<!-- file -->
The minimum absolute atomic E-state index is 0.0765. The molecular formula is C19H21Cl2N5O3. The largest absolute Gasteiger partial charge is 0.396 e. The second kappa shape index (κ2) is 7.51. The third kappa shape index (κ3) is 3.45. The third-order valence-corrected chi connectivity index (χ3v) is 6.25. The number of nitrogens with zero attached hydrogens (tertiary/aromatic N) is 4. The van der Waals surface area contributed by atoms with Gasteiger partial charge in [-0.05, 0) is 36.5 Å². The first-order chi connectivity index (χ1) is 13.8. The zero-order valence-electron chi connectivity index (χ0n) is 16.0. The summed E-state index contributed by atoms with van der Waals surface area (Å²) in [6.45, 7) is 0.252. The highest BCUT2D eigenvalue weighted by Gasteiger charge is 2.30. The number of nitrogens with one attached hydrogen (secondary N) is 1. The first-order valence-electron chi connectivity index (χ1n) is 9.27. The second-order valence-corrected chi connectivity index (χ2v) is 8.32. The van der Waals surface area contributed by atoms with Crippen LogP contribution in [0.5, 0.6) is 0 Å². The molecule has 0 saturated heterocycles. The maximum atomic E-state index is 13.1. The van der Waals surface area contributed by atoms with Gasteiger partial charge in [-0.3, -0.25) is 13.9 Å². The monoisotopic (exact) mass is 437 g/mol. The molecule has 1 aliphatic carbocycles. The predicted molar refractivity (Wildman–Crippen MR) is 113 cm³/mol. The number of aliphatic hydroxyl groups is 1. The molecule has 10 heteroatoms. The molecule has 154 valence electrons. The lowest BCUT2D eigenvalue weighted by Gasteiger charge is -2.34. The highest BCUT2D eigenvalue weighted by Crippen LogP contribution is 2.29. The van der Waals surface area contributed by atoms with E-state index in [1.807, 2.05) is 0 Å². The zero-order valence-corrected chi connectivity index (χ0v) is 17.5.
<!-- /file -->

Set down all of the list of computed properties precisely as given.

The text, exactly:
The minimum absolute atomic E-state index is 0.0765. The molecular formula is C19H21Cl2N5O3. The largest absolute Gasteiger partial charge is 0.396 e. The second kappa shape index (κ2) is 7.51. The third kappa shape index (κ3) is 3.45. The third-order valence-corrected chi connectivity index (χ3v) is 6.25. The number of nitrogens with zero attached hydrogens (tertiary/aromatic N) is 4. The van der Waals surface area contributed by atoms with Gasteiger partial charge in [-0.05, 0) is 36.5 Å². The first-order chi connectivity index (χ1) is 13.8. The zero-order valence-electron chi connectivity index (χ0n) is 16.0. The summed E-state index contributed by atoms with van der Waals surface area (Å²) in [6.45, 7) is 0.252. The highest BCUT2D eigenvalue weighted by Gasteiger charge is 2.30. The number of nitrogens with one attached hydrogen (secondary N) is 1. The first-order valence-electron chi connectivity index (χ1n) is 9.27. The second-order valence-corrected chi connectivity index (χ2v) is 8.32. The van der Waals surface area contributed by atoms with Crippen LogP contribution in [0.5, 0.6) is 0 Å². The molecule has 0 saturated heterocycles. The maximum atomic E-state index is 13.1. The van der Waals surface area contributed by atoms with Gasteiger partial charge in [-0.3, -0.25) is 13.9 Å². The monoisotopic (exact) mass is 437 g/mol. The molecule has 1 aliphatic carbocycles. The predicted molar refractivity (Wildman–Crippen MR) is 113 cm³/mol. The number of aliphatic hydroxyl groups is 1. The molecule has 10 heteroatoms. The molecule has 154 valence electrons. The lowest BCUT2D eigenvalue weighted by Gasteiger charge is -2.34. The highest BCUT2D eigenvalue weighted by Crippen LogP contribution is 2.29. The van der Waals surface area contributed by atoms with E-state index in [1.807, 2.05) is 0 Å². The zero-order valence-corrected chi connectivity index (χ0v) is 17.5.